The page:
Categorized | National News

Joaquin to Cost Gov’t $60 Million

Prime Minister Perry Christie yesterday announced that Hurricane Joaquin has left a bill of more than $60 million to rebuild the islands which it drastically devastated.

At a press conference held at his office yesterday, the prime minister outlined plans to assist residents in Central and Southern Bahamas who have lost their homes and businesses due to the ravaging impact of Hurricane Joaquin.

He noted that the government has not yet quantified the total cost of damages, but said that his last running calculation amounted to more than $60 million, as assessments are still ongoing.

The prime minister said the Ministry of Works has gone door-to-door conducting assessments.

Mr. Christie assures that the government has the resolve to deal with the tasks at hand.

Additionally, he revealed the government’s intention to borrow a sum of money from the Caribbean Development Bank to aid in the recovery process.

However, when asked, the prime minister said that the government has not yet determined the amount of funds it will borrow.

Mr. Christie said that his concern is making sure his Bahamian people are well resourced.

“Rebuilding is very important to the future of our country,” said Mr. Christie.

“I can give you every assurance that the government of The Bahamas will not compromise efforts to the rebuilding of not only the physical infrastructure, but most certainly the lives of our people.”

The prime minister also alluded to a conference call he and his minsters had with Leader of the Opposition Dr. Hubert Minnis, who expressed keen interest in partnering with the government to implement strategies to assist in the country’s recovery.

Mr. Christie says he welcomes this partnership, and in the event that the government agrees with Dr. Minnis’ proposal, both parties would proceed with plans.

He remarked that the nature of the country’s dilemma does not call for a political divide.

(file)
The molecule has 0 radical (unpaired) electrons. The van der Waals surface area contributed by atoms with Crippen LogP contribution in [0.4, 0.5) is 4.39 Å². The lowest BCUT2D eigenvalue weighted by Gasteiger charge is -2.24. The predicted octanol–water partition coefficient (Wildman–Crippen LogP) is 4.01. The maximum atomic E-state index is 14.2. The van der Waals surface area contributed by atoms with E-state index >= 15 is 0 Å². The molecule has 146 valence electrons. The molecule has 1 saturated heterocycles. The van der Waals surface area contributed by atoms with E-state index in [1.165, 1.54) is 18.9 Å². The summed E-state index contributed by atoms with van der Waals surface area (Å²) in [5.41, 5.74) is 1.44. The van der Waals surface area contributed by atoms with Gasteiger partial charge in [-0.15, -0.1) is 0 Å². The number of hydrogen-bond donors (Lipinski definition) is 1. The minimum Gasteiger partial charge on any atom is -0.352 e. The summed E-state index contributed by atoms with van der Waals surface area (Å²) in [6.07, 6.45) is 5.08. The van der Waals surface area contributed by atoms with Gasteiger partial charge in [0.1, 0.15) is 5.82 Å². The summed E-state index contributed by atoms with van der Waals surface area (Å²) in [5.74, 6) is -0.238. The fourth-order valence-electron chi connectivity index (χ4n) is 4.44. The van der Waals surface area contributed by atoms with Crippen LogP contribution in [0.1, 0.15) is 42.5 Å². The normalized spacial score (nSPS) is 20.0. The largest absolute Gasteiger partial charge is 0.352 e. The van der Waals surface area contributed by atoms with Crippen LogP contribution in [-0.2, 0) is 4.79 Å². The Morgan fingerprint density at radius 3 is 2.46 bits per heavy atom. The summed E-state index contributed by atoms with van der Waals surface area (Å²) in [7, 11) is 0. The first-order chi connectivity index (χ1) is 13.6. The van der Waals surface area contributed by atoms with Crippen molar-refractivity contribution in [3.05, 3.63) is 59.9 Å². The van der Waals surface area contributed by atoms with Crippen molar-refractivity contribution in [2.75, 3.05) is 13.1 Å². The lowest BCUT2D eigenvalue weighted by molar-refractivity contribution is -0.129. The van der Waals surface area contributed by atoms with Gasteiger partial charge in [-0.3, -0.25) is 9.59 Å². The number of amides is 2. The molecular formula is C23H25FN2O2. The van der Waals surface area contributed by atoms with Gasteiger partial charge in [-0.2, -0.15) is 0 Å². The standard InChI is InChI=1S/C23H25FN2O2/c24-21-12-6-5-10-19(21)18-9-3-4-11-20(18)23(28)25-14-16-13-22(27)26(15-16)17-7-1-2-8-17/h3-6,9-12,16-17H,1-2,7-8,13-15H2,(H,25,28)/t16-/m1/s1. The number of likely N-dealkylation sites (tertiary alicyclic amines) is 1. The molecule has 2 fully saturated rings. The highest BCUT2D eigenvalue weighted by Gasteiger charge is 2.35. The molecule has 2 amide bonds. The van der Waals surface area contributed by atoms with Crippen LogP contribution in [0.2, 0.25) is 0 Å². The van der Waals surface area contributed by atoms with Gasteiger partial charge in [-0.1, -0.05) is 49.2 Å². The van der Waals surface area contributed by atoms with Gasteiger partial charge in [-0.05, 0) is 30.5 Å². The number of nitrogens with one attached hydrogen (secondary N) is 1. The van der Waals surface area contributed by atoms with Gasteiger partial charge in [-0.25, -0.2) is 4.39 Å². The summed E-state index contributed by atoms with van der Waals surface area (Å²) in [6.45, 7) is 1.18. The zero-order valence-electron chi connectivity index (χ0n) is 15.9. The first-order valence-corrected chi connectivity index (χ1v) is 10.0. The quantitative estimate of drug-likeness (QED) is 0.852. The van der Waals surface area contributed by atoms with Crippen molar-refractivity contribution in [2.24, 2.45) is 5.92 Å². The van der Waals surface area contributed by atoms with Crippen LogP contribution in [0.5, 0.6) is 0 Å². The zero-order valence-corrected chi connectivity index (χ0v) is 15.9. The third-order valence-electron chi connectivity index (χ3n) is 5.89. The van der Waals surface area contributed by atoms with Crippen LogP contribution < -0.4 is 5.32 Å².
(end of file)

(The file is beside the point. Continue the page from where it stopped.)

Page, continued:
Furthering the efforts to rebuild the nation, Mr. Christie announced the government’s plan to implement a reconstruction team which will be led by former Director of Works Melanie Roach.

The prime minister said this will be an interdisciplinary team which will be supported by engineering teams filtered from the Ministry of Works, the Ministry of Housing and the private sector.

The prime minister acknowledges that this reconstruction team will bring specific focus to the combined efforts which are currently ongoing.

Ms. Roach dubs this call as an “adventure” as she says the team is expecting to face many challenges.

According to Mrs. Roach, so far the team includes former Permanent Secretary Barbara Burrows and former Director of Immigration Jack Thompson, in collaboration with other team officials from the private and public sector.

“We all have to work together as a team. All we want is to make sure the efforts are coordinated and there is no duplication of efforts, and no one falls through the cracks. We want to ensure everyone is back to sense of normalcy so that the healing process can begin,” expressed Mrs. Roach.

Written by Jones Bahamas

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